The Future of LAB
By Amandeep Singh
The global linear alkylbenzene (LAB) industry has experienced depressed margins and feedstock shortages during the past few years. The following is an analysis of the industry’s current state and its most likely future.
LAB is a vital ingredient for synthetic detergents. Nearly 98% of LAB production is used to manufacture linear alkylbenzene sulfonate (LAS), which is used in household synthetic detergents. The remaining 2% of the demand for LAB comes from other applications, such as agricultural herbicides, emulsion polymerization, wetting agents, electric cable oil, ink solvents, and the paint industry.
Global LAB demand for all uses is projected to grow by a 2.7% compound annual growth rate until 2015. This growth will be heavily driven by developing regions because of low penetration and low per capita expenditure on detergents. Growth in mature regions will be flat owing to highly penetrated and saturated markets. There has been a shift in consumption pattern of detergents as liquid detergents are gaining foothold over powder detergents in developed regions. Liquid detergents have higher surfactant levels per wash load compared to powder detergents.
Strong demand regions such as the Middle East, China, South America, and India will exhibit a growth rate of 3.5% to 5 % from 2010 to 2015. Although LAB production is considered to be a recession-proof industry, the demand in developed and mature economies slackened in 2009 compared with 2008, mainly due to destocking and liquidation of inventories by major producers and reduction of surfactant loads by formulators. Pre-recession demand levels of 2007 became the new industry peak for developed regions, where the demand almost reached 2007 levels in 2010. The demand in these regions will track gross domestic product (GDP) at best and is expected to grow at a modest rate of 1%. Figure 1.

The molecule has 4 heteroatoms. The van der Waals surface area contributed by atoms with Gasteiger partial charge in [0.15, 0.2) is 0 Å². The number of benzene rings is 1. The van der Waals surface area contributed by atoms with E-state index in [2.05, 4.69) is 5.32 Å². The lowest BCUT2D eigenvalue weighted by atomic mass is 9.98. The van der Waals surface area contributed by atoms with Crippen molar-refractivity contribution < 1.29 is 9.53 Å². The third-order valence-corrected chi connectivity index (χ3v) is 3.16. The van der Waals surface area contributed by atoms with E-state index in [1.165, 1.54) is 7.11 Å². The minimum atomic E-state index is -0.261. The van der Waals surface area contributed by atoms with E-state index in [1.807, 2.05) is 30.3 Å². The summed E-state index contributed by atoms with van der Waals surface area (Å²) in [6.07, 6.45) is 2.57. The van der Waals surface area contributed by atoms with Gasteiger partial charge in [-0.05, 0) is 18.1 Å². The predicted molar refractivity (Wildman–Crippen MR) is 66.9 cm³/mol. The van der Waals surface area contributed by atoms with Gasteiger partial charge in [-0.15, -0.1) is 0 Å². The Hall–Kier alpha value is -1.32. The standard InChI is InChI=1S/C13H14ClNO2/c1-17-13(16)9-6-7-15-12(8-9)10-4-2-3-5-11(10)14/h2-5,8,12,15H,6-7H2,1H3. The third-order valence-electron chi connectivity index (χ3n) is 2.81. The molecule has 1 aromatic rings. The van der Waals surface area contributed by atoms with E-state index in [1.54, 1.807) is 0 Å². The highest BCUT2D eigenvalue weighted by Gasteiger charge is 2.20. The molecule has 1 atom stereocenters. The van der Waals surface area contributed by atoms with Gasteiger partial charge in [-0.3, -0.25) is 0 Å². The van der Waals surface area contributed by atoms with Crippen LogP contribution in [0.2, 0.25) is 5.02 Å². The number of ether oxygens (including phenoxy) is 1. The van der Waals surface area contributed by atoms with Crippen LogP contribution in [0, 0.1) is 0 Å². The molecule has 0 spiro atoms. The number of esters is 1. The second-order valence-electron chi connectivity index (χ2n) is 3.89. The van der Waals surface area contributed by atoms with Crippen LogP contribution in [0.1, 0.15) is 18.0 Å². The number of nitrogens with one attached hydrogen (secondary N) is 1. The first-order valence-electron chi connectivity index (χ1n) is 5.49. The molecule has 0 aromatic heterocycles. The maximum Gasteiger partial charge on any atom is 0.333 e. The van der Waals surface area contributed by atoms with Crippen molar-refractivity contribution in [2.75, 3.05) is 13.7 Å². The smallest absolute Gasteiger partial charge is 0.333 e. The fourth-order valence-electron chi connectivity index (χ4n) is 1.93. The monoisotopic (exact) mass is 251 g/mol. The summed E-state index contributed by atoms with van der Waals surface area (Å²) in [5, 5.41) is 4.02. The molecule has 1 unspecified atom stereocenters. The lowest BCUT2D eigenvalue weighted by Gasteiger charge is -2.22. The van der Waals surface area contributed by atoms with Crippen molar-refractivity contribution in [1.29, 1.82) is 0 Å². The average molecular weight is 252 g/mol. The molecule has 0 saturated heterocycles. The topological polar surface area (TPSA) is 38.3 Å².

Consolidation/rationalization of mid-bracket, nonintegrated players
Another squeeze in the merchant n-paraffin market may result in consolidation or rationalization of mid-bracket nonintegrated LAB players. (Integrated capacity denotes presence in upstream feedstock kerosene territory whereas no kerosene presence denotes nonintegrated capacity). Figure 2.
The global LAB capacity in 2010 was estimated as 3.62 million metric tons (MMT) and is estimated to reach 3.95 MMT by 2015. Industry leaders who are aiming to strengthen their core business of LAB are looking for acquisitions to retain their market share and keep their production capacities within the top 25% of the global capacity. Likely candidates for acquisition are nonintegrated LAB manufacturers with annual capacity ranging from 50,000 to 100,000 metric tons. New capacity additions are to take place in Saudi Arabia and China to meet the regional growth. Existing Middle East manufacturers already set up with an export-oriented strategy, along with new additions, will cement the Middle East as the major export hub. The Middle East is expected to hold 19% of the global LAB capacity by 2015. Middle East facilities are blessed with cheap feedstock and better supply integration across the chain.